Scientists come up with 18k antibiotics combinations to kill e. coli bacteria

A research team has discovered antibiotics combinations of four-and five-drug that can effectively kill the harmful bacteria © Shutterstock

A team of researchers tested four-and five-drug combinations and created a total of 18,278 combinations, with different dosages, that could kill E. coli.

In what could be a landmark study, a team of researchers from the University of California, Los Angeles has discovered antibiotics combinations of four-and five-drug that can effectively kill harmful bacteria.

The study, published in the journal npj Systems Biology and Applications, is now being seen as a major step towards an improved public health care. It has traditionally been believed that a combination of more than two drugs to fight bacteria doesn't work efficiently.

For this study, the team worked with eight antibiotics, and created a total of 18,278 combination with four to five drugs that could kill E. coli. For every combination that the team tested, they first predicted about the potency of all. In the four-drug combinations, 1,676 groupings performed better than they had expected. And in the five-drug combinations, 6,443 groupings were more effective their predictions.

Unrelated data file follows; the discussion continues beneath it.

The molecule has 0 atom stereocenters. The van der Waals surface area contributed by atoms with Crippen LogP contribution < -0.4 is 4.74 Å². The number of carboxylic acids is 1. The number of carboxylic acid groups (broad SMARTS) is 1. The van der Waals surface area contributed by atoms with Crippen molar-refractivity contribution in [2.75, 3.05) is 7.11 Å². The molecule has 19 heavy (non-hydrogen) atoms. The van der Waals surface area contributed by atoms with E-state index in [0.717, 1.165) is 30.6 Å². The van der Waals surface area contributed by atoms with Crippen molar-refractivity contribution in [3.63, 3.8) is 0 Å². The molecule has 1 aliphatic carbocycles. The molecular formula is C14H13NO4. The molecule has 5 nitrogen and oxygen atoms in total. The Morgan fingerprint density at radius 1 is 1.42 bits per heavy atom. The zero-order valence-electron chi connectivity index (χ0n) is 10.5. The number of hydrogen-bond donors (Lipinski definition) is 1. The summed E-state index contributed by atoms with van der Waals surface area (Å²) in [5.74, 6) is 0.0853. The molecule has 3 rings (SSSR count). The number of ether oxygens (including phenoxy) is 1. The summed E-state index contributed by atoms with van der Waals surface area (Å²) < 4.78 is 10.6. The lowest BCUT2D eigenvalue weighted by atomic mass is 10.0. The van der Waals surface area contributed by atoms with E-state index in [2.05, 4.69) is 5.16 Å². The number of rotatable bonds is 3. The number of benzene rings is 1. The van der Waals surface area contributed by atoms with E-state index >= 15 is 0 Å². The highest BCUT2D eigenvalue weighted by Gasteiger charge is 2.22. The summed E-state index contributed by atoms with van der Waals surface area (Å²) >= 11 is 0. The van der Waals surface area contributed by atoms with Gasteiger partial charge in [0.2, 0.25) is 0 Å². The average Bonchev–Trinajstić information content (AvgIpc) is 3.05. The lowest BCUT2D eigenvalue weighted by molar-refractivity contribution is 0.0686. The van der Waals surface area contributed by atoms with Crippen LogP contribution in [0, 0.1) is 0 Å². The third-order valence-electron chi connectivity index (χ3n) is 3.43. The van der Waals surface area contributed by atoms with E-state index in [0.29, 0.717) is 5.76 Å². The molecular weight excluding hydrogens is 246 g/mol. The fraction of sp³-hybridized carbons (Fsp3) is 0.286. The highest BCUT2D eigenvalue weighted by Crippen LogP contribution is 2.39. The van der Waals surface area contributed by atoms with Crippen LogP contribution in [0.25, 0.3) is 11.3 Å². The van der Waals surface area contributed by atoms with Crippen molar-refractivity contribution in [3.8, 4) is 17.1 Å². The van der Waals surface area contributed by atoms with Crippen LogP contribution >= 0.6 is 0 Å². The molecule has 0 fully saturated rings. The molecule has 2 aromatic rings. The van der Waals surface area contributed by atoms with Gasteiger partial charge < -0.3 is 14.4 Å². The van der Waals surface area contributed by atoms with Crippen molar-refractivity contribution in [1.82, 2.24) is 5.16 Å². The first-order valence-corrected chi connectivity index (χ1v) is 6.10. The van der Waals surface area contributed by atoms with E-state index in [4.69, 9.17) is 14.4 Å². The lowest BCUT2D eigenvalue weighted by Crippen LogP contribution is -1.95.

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Pamela Yeh, one of the study's senior authors, said that her team is offering an alternative that looks very promising. She added that there shouldn't be a limitation to a single drugs or two-drug combinations in the medical toolbox. And her team is expecting that several of the combinations, or more, would work much better than the existing antibiotics.

Dr. Van Savage, another senior author reportedly said, "I was blown away by how many effective combinations there are as we increased the number of drugs."

Dr. Elift tekin, lead author of the study added that 2,331 four-drug combinations and 5,199 five-drug combinations were less effective than the researchers expected them to be.

Dr. Yeh concluded that though the results are promising, the drug combinations were tested in only a laboratory setting and there are more tests needed to evaluate their usage on humans. The researchers are also creating an open-access software for their work which they are planning to share with other scientists to work on.

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